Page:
Monday 7 May 2012

Tidying up all the loose ends

Ben refuses to see a therapist to tidy up all those loose ends. So although I had a long and fruitful chat with JH, the private therapist we used for a while in 2009, Ben refuses to play ball. However a dear friend of mine has suggested someone else who may be even more relevant and who Ben might just say yes to.

The problems that bother him most are -

  • Social anxiety and isolation - the need to work on this in the lead up to University entry in September so he can successfully integrate with other students / room mates. 
  • Calorie counting - Ben is still counting calories to ensure he has sufficient food to keep his weight up but not overeat (see below). For a year or so he has been successfully consuming 2400 calories a day which has led to a very gradual weight gain to his present weight of 60kg, but anything over and above this would be very difficult to come to terms with. 
  • Weight - he still has problems with the idea of increasing his weight over and above 60kg (BMI 21); a fear of getting 'fat'. CAMHS were insistent that his present weight / BMI is OK (a weight "he feels happy with and can cope with"...) 
  • Bingeing - a fear that he no longer has the mechanism that tells him when to stop eating; fear that he will get obese as a result - counting calories is a way of controlling this. 
  • Social eating - although the odd meal out with or prepared by friends is manageable, in theory, anything more than that isn't i.e. he would find it very stressful to not be in control of his own meal preparation. He also finds it stressful to eat with friends and anyone with 'annoying habits' (e.g. people that overeat or under eat, play with their food, etc) exacerbates this.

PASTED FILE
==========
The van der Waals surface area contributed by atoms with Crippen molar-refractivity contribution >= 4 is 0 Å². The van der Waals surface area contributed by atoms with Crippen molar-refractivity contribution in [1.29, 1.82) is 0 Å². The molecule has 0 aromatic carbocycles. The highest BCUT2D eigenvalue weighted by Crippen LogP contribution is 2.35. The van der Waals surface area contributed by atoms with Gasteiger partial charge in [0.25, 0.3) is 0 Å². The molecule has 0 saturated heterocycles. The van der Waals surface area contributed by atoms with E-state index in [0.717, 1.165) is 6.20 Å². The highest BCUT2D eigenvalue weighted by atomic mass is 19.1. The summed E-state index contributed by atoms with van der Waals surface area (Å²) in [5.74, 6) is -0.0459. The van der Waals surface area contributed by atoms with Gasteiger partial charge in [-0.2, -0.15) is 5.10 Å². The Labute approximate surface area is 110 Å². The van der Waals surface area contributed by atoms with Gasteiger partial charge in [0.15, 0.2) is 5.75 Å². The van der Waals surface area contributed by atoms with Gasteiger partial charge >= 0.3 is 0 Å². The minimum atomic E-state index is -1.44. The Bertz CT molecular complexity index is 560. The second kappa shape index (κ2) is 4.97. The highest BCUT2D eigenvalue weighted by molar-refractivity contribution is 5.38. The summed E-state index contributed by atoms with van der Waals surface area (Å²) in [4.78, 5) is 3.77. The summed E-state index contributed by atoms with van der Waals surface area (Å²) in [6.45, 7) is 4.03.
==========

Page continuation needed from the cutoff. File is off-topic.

Just to recap... Ben's background is that he was plump, introvert and bullied as a pre-teen, but became very athletic, sporty and popular as a teenager. This led to the belief that being popular = being athletic and good at sport. 

As he started to dislike sport more and more he discovered that, by eating less and eating diet foods, he could maintain his physique without having to do as much sport. However, in reality, he was doing more exercising than ever while cutting down on food and developing all the tell-tale signs like ritualistic eating, low mood, social isolation, etc. 

Over the summer of 2009 he lost one third of his body weight and the eating disorder 'kicked in' big-style with ED rages, frightening behaviour, suicidal thinking, school phobia, etc. He didn't start CAMHS treatment until Feb 2010 (long waiting list) by which time he had plummeted down hill in every way. 

After an initial rigorous re-feeding programme where he reached 60kg, he refused to cooperate any longer. This was followed by a significant weight loss, mood deterioration, temporary removal from school (he is still only back at school part-time), etc. 

In October 2010 following a second hospital admission for Bradycardia and the threat of IP admission, he turned a corner and - between then and now - we have worked together, along with the CAMHS psychiatrist, on gaining weight and changing his mindset, assisted by a course of Prozac. 

Although his recovery has come on leaps and bounds there are still a few 'loose ends' that need tying up in order for him to live a normal and happy life, as outlined above. 

So watch this space to see if this therapist might be able to help - and if Ben will be happy to see her.

1 comment:

  1. I can totally empathise with bens concerns. I was adamant that once I started eating i would not be able to stop!! I had forgotten what it felt like to be hungry and also to feel full. This will come in time. I kept to the same size plate for ages just to keep that liitle bit of control. Ben has come such a long way, well done to him, it is so hard.